As with a lot of things in my life these days, I first heard about the Compass Festival via Facebook; someone who knew someone who knew me, must have posted a link on their wall, which eventually reached my page.
It was art, and it was in Leeds, so I Liked (I probably Shared too…that’s how it tends to work).
The next time I came across Compass was two days ago. I was walking through Kirkgate market; killing time, before heading across to Northern Ballet, in order to hold a microphone and help Pirate Dancer Paul conduct an interview with his dance teacher. Paul has learning disabilities (and a tendency to talk about himself, which can be a hindrance when you want the views of others).
I was walking past a unit in the market, and noticed there was a Compass Festival Banner in the window; and a poster explaining about “Personal Shopper”.
“Personal Shopper” wanted people to reconnect with the retail act; make it personal. This was something I’d touched on, in my work for the Place and Memory exhibition last year.
They were asking members of the public to lead a photographer to a favourite part of the market, and explain why they’d chosen that particular place. The photographer would then take a quote and a photo, which would be transferred onto a reusable shopping bag. The bags would be given to the people who chose the place.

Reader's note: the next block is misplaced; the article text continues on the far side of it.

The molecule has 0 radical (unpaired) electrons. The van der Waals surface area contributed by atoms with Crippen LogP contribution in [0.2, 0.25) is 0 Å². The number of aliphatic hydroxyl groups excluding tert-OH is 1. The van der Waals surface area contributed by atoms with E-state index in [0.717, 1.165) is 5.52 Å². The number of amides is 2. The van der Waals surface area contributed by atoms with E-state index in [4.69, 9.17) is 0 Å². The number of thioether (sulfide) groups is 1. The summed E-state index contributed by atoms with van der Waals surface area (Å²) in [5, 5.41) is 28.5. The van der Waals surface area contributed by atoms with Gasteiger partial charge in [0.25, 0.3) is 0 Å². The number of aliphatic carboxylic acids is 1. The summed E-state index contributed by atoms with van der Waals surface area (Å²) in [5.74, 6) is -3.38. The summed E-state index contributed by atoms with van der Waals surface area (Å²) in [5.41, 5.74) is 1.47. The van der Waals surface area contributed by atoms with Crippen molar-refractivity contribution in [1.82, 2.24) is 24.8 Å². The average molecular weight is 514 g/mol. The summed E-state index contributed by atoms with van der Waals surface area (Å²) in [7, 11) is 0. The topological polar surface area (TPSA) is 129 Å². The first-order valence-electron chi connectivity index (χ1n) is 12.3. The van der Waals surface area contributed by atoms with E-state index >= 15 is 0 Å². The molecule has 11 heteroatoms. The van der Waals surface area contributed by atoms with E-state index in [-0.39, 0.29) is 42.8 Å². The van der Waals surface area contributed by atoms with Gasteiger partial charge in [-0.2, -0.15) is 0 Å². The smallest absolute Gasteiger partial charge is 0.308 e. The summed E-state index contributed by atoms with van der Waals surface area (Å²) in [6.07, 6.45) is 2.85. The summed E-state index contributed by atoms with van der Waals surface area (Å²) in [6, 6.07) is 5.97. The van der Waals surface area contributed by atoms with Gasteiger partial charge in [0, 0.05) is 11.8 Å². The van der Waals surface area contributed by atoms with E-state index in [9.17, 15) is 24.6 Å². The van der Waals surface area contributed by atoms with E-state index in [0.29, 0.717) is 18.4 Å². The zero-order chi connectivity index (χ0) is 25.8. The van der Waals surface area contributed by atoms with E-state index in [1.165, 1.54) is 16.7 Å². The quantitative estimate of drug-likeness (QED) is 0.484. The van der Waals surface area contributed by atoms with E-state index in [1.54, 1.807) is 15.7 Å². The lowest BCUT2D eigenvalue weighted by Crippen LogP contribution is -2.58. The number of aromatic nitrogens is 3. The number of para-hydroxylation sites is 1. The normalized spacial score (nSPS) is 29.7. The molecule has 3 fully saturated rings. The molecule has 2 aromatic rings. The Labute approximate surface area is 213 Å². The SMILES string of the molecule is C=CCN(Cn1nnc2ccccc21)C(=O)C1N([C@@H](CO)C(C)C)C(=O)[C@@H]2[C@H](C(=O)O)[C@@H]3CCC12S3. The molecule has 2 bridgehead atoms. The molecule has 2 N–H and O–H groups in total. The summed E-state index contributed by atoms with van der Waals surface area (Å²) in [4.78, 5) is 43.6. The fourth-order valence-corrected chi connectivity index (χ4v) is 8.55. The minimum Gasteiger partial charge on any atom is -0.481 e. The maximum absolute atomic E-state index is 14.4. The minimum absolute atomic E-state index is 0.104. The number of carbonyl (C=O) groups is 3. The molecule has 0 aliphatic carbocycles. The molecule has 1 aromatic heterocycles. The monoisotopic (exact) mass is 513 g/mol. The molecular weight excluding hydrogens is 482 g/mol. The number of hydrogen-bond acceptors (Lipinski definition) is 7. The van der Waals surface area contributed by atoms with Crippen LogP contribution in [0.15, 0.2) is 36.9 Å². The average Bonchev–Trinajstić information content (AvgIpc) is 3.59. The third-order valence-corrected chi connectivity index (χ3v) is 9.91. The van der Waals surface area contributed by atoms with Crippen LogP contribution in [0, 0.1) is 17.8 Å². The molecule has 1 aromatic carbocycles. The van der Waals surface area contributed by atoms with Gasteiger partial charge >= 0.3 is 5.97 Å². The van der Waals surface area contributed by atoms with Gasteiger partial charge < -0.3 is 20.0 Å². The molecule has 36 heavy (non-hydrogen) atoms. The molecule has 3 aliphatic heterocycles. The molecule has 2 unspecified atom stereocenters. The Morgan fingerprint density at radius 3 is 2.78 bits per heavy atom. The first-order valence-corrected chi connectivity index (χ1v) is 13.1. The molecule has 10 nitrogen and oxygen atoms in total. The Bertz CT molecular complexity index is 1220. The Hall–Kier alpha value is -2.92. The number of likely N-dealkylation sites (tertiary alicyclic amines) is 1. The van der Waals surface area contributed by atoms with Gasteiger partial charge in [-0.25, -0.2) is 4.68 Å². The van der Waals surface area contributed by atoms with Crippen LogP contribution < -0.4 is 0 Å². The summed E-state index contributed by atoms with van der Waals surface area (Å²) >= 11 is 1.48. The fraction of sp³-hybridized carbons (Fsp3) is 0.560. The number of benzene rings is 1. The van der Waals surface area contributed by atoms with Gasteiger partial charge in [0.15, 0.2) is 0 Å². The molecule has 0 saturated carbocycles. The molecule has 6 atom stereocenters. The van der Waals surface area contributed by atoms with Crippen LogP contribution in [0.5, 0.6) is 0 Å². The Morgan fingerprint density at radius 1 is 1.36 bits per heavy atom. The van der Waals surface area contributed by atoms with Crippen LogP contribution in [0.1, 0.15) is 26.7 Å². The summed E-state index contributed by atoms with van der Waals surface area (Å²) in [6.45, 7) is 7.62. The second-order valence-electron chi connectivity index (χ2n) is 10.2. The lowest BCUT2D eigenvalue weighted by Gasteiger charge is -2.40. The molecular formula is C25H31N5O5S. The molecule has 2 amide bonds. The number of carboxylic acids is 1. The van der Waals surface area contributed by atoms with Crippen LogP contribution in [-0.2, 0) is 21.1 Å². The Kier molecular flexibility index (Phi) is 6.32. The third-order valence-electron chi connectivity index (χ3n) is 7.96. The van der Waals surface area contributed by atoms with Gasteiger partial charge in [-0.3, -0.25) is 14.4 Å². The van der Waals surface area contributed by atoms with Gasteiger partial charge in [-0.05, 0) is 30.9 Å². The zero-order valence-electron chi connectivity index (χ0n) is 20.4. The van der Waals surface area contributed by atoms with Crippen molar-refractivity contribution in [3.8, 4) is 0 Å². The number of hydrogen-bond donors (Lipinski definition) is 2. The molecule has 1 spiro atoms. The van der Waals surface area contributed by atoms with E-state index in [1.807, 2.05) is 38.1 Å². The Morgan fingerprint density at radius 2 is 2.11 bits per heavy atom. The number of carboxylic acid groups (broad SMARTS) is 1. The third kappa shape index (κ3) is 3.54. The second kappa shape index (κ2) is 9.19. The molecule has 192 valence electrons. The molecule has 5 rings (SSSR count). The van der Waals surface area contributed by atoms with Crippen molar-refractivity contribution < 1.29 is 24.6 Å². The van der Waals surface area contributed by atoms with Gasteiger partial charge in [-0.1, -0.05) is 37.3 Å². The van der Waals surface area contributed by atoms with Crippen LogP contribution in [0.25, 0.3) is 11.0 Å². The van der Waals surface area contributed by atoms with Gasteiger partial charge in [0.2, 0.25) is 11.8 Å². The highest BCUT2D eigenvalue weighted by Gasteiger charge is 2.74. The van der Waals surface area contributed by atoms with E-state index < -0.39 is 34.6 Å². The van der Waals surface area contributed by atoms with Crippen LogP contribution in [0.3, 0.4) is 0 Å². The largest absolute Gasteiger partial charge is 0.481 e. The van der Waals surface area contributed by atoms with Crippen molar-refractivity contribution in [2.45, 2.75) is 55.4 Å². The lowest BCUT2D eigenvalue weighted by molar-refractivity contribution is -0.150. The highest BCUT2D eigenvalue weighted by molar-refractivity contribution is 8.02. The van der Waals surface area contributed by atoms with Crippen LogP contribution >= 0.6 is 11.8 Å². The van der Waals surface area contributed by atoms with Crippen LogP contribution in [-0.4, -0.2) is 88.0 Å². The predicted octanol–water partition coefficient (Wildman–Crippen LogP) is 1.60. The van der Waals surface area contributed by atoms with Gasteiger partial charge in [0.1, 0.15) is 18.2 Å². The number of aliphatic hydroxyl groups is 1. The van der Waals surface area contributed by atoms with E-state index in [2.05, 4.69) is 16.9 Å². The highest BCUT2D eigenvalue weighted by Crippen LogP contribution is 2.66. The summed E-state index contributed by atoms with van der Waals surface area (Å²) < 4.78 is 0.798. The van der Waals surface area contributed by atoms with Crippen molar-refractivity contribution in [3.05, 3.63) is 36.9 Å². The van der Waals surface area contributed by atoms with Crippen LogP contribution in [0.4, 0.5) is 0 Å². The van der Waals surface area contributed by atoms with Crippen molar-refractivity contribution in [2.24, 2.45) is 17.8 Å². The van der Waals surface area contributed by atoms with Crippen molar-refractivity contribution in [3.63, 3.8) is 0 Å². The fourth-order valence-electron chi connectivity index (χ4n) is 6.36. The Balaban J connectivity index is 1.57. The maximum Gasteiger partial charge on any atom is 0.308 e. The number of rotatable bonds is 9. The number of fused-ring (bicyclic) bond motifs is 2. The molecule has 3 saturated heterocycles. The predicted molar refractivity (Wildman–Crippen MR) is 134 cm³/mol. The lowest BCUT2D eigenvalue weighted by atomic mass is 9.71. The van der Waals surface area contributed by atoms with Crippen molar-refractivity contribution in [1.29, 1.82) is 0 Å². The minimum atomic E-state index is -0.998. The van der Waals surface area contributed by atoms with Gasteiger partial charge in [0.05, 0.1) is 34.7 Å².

I was happy to take part; support the festival, tell a story about my relationship with the market, procure a free and personalized shopping bag. But there was a problem.
As I led the photographer around the market, I explained my dilemma to him.
I’m old enough to remember the market in all its pre-fire glory; and as we walked, I told the photographer my memories of family Saturdays there, and that whenever I think of the place, it is with a sense of loss.
“Can I ask? Are you a writer?” said the photographer.
I looked at him, puzzled; trying to work out whether we’d met before…we hadn’t.
“Erm…yes” I replied.
“I thought so. There’s a literary flourish in your words”.
I resisted the urge to hug him.
“So where have you brought me?”
We were in the outdoor market by now; near to the Christmas tree. Next to us was a large van. Next to the van was another Compass Festival banner.
“These people are part of the festival” I said. “They’re inviting the public to share a piece of knowledge. You’re filmed in the van, and your video is posted online. This is the thing I love most about the market; the fact that this kind of thing takes place here. And now I’m going to go in this van, and tell people about your project…creating a loop.”